[t]he judicial officer shall hold a [detention] hearing * * * [u]pon motion of the attorney for the Government or upon the judicial officer's own motion, that involves--

(A) a serious risk that the person will flee;

(B) a serious risk that the person will obstruct or attempt to obstruct justice, or threaten, injure, or intimidate, or attempt to threaten, injure, or intimidate, a prospective witness or juror.

The hearing shall be held immediately upon the person's first appearance before the judicial officer unless that person, or the attorney for the Government, seeks a continuance.

18 U.S.C. § 3142(f). The court seizes upon only the language in the final sentence quoted above, as did the courts in O'Shaughnessy and Payden. That sentence, however, must be read with the immediately preceding language which allows the judicial officer on its own motion to hold a detention hearing. A fair reading of the statute is not that a detention hearing must be held "immediately" when a defendant first appears in court, else to be forever barred, but, rather, that once a motion for pretrial detention is made,1  a hearing must occur promptly thereafter. Here the magistrate did not hold a detention hearing because he accepted the government's recommendation of the one million dollar bond and found that this condition would reasonably assure Maull's appearance. The district court, however, found a serious risk of flight and utilized this portion of the statute to immediately call a detention hearing. This was done upon Maull's first appearance before the district court. I cannot conclude that this procedure violates the statute.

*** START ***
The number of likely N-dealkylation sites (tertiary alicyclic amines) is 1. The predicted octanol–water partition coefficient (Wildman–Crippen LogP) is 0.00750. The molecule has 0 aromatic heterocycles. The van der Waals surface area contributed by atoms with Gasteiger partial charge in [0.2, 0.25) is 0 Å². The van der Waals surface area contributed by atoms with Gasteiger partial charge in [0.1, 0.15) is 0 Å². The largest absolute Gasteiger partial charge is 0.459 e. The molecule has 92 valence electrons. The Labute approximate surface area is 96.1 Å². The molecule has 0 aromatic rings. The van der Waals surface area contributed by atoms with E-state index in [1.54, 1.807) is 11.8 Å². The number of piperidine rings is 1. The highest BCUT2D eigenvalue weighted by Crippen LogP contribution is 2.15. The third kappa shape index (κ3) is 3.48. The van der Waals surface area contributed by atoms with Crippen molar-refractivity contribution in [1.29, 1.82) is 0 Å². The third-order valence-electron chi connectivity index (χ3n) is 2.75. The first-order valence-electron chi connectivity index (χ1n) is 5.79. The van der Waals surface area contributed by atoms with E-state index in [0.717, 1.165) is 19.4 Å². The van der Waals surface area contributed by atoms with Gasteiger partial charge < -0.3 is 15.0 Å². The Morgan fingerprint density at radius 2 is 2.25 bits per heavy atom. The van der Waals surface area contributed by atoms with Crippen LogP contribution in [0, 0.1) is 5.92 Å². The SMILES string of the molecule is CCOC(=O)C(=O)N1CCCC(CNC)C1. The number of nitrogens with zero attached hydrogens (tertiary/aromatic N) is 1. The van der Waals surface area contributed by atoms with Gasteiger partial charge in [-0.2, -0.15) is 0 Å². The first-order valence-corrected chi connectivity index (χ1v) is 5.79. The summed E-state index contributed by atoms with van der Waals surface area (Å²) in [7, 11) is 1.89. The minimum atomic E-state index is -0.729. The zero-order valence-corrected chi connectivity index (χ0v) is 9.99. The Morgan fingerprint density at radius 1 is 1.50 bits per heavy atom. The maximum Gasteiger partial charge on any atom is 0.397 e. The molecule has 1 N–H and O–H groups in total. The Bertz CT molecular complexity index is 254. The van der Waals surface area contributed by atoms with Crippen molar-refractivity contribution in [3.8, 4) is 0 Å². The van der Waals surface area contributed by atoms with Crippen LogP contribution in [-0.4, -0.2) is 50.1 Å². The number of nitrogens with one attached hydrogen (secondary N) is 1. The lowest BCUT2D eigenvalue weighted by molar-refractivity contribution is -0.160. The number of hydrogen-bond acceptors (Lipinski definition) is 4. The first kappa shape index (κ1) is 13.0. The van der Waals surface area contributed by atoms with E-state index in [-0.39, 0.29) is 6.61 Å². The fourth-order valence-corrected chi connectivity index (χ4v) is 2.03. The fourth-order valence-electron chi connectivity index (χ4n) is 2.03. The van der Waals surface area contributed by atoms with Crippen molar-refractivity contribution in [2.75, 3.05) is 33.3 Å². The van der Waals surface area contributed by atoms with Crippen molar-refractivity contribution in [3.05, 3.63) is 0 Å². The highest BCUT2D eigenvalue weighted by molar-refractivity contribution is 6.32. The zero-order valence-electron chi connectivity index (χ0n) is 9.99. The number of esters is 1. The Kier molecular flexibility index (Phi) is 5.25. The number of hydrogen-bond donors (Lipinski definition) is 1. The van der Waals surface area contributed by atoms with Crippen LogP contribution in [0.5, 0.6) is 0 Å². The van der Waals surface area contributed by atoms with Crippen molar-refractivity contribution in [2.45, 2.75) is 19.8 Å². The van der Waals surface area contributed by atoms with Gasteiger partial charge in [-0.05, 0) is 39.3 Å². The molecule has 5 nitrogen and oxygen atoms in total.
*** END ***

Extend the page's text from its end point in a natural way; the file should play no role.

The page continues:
As the O'Shaughnessy court recognizes, its interpretation of the statute creates potential problems, such as the unavailability of pretrial detention when "information establishing a defendant to be a danger to others comes into the Government's possession shortly after the initial appearance."2  O'Shaughnessy, at 1038. Even more centrally, it relies on a restricted reading of one phrase of the act to defeat Congress's intent to give judges "the tools to make honest and appropriate decisions" regarding pretrial detention. S.Rep. No. 225, 98th Cong., 1st Sess. 5, reprinted in 1984 U.S.Code Cong. & Ad.News 3182, 3188.

Maull's position essentially is that he was willing to take any benefit from his renewal in the district court of his motion to reduce his bail but none of the possible detriment. He sought and certainly hoped for a lower figure. To lower his bail, the district court would have had to carefully evaluate the conditions of section 3142(c) in determining whether Maull's appearance would be reasonably assured. The district court carried out exactly such an evaluation, finding in the course of its de novo proceeding that none of the conditions would reasonably assure Maull's appearance. Any other approach would deprecate the importance of the district court's function in reviewing decisions of the magistrate on release or detention orders. The district judge has original jurisdiction over the offense, and section 3145(a) and (b) points to the significance of this responsibility. To not allow the district court to make a de novo determination of the propriety of release or detention, particularly when it has made a finding that there is a serious risk that the person will flee, is to unduly shackle the exercise of the court's responsibility. Such a reading of the statute is not required.